One further thing to note is that the software that powers Bitcoin is Open Source so the code is available for public review. This means that it has been reviewed and audited by security experts and is open to further reviewing in order to identify security flaws that could potentially be exploited by cyber criminals.
Are there dangers using Bitcoin?
Potential dangers do exist with using Bitcoin, or any cryptocurrency for that matter. In the following section we look at the Risks & Good Practices plus examples of Past Exploits:
Risks & good practices
We saw in an earlier section that the underlying technologies used by Bitcoin are secure due to the use of encryption, consensus processing of transactions, and having Open Source code whereby the software is open to public scrutiny.
The majority of the risks come from the human side of using Bitcoin and general privacy & security practices whilst using the Internet.
In our previous article, Keeping your Digital Currency safe using Crypto Wallets, we examined the various types of crypto wallets available for holding cryptocurrencies. The key takeaways were as follows for avoiding the potential risks with storing Bitcoin or any cryptocurrency:
- Type of wallet – use the right type of digital wallet that meets your needs e.g. Hot Wallet, Cold Wallet, or Hardware Wallet.
- Wallet security – properly secure your crypto wallet e.g. use of a separate secure email, strong & different passwords, and two-factor authentication.
- Website access – navigate to crypto-related websites directly to avoid phishing attacks e.g. CEX & DEX (Centralized & Decentralized Exchanges).
- Wallet seeds – write them down & keep them safe!
- SSL & VPN access – only access secure websites and ideally over a secure connection when buying, selling, sending, or receiving crypto.
In another article, Trading Safely with Cryptocurrencies, we took a look at how to safely shop or trade with crypto. This covered the following:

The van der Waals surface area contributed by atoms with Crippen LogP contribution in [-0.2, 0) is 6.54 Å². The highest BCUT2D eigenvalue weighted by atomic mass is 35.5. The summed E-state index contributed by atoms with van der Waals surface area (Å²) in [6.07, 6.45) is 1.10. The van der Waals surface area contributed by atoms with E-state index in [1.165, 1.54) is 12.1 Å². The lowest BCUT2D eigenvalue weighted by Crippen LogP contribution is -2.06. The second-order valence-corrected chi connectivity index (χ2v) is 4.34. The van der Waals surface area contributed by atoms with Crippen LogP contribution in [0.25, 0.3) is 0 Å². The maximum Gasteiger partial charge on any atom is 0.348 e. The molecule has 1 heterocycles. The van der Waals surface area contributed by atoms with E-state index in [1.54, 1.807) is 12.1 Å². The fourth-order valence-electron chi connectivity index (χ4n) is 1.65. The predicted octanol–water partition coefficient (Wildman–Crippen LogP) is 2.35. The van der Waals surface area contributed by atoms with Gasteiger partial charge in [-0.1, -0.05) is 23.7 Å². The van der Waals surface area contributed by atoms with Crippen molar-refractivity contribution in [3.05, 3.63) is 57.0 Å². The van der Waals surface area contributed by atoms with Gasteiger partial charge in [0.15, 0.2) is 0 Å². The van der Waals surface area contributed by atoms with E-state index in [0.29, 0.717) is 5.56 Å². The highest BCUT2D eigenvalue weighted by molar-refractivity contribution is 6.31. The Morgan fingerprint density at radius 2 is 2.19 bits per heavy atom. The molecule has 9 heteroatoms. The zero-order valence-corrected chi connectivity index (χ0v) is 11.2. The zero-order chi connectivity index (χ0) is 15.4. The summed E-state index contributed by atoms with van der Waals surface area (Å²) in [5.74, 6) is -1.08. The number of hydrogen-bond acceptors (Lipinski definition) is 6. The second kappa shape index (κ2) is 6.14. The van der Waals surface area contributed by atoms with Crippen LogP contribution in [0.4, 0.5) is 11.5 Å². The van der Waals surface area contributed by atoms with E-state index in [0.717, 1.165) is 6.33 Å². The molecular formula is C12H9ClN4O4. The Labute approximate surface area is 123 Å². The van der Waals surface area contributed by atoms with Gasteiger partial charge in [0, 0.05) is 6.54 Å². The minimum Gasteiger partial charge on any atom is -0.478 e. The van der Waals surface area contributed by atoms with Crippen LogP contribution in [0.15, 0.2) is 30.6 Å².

- CEX (Centralized Exchange) – registration, deposits/withdrawals, backups, authentication, and buying/selling/sending/receiving crypto.
- DEX (Decentralized Exchange) – trading (buying/selling) tokens with a digital wallet, token security, and examining transactions.
In a recent article, Crypto hacks, heists & scams, we looked at some past events that have taken place related to cyber crime involving various cryptocurrencies.
This article begins with examining ‘how secure is cryptocurrency?’ by covering the technologies used and areas of vulnerabilities such as exchanges, software/hot wallets, user devices (computers, smartphones etc), Internet connections, and human behavior.
Examples of some exploits covered include:
- KuCoin Crypto Exchange $280m hack – this breach involved hackers gaining access to hot wallets on the exchange having obtained the Private Keys.
- UK-based EXMO Exchange $52m hack – a variety of cryptocurrencies held in hot wallets were transferred out of the exchange.
- Ledger Wallet provider data breach – involved a data breach whereby personal information of 270k+ users was stolen from their website due to a vulnerability.
- Yearn.finance Vault raided – $2.8 million was stolen from a shared digital “vault” on the investment website.
- https://bitcoin.org – the official website of Bitcoin.
- https://en.bitcoin.it/wiki/Main_Page – Bitcoin Wiki.
- Bitcoin information on crypto sites:
- https://www.investopedia.com/terms/b/bitcoin.asp – Bitcoin Guide on Investopedia.
Do you have an opinion on how secure Bitcoin is? Have you ever lost some Bitcoin due to being hacked or cyber crime? If so please comment below.